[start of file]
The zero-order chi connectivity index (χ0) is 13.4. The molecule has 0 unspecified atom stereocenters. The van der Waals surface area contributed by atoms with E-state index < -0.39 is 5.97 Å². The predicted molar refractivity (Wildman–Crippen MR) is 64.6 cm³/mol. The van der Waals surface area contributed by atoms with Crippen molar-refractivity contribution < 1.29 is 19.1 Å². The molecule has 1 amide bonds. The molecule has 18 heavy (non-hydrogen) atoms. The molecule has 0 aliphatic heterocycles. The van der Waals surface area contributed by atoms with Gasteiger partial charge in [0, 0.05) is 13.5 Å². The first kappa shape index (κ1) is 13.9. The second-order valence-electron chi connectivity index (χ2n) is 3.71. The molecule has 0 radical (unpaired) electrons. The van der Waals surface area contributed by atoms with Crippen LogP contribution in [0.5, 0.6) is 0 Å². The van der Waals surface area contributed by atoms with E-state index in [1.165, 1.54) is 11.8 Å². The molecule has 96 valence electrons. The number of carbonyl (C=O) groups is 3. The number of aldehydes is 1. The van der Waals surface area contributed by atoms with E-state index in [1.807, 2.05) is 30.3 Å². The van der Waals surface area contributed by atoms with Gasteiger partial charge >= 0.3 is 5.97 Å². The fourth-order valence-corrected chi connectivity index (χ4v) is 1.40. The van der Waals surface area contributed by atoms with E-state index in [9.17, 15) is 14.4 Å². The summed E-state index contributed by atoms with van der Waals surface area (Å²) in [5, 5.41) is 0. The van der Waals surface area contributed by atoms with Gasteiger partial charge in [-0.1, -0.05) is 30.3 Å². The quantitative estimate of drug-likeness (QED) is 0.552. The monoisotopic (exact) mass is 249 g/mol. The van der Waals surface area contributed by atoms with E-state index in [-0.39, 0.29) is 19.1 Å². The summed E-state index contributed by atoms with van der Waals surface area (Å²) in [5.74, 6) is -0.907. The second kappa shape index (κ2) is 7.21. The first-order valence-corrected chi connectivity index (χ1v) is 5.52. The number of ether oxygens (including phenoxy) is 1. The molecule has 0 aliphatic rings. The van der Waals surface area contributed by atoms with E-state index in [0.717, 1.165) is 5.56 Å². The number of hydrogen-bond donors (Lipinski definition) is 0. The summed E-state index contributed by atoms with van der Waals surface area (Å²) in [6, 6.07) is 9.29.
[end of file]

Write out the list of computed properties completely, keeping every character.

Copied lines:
The zero-order chi connectivity index (χ0) is 13.4. The molecule has 0 unspecified atom stereocenters. The van der Waals surface area contributed by atoms with E-state index < -0.39 is 5.97 Å². The predicted molar refractivity (Wildman–Crippen MR) is 64.6 cm³/mol. The van der Waals surface area contributed by atoms with Crippen molar-refractivity contribution < 1.29 is 19.1 Å². The molecule has 1 amide bonds. The molecule has 18 heavy (non-hydrogen) atoms. The molecule has 0 aliphatic heterocycles. The van der Waals surface area contributed by atoms with Gasteiger partial charge in [0, 0.05) is 13.5 Å². The first kappa shape index (κ1) is 13.9. The second-order valence-electron chi connectivity index (χ2n) is 3.71. The molecule has 0 radical (unpaired) electrons. The van der Waals surface area contributed by atoms with Crippen LogP contribution in [0.5, 0.6) is 0 Å². The van der Waals surface area contributed by atoms with E-state index in [1.165, 1.54) is 11.8 Å². The molecule has 96 valence electrons. The number of carbonyl (C=O) groups is 3. The number of aldehydes is 1. The van der Waals surface area contributed by atoms with E-state index in [1.807, 2.05) is 30.3 Å². The van der Waals surface area contributed by atoms with Gasteiger partial charge >= 0.3 is 5.97 Å². The fourth-order valence-corrected chi connectivity index (χ4v) is 1.40. The van der Waals surface area contributed by atoms with E-state index in [9.17, 15) is 14.4 Å². The summed E-state index contributed by atoms with van der Waals surface area (Å²) in [5, 5.41) is 0. The van der Waals surface area contributed by atoms with Gasteiger partial charge in [-0.1, -0.05) is 30.3 Å². The quantitative estimate of drug-likeness (QED) is 0.552. The monoisotopic (exact) mass is 249 g/mol. The van der Waals surface area contributed by atoms with E-state index in [-0.39, 0.29) is 19.1 Å². The summed E-state index contributed by atoms with van der Waals surface area (Å²) in [5.74, 6) is -0.907. The second kappa shape index (κ2) is 7.21. The first-order valence-corrected chi connectivity index (χ1v) is 5.52. The number of ether oxygens (including phenoxy) is 1. The molecule has 0 aliphatic rings. The van der Waals surface area contributed by atoms with E-state index in [0.717, 1.165) is 5.56 Å². The number of hydrogen-bond donors (Lipinski definition) is 0. The summed E-state index contributed by atoms with van der Waals surface area (Å²) in [6, 6.07) is 9.29.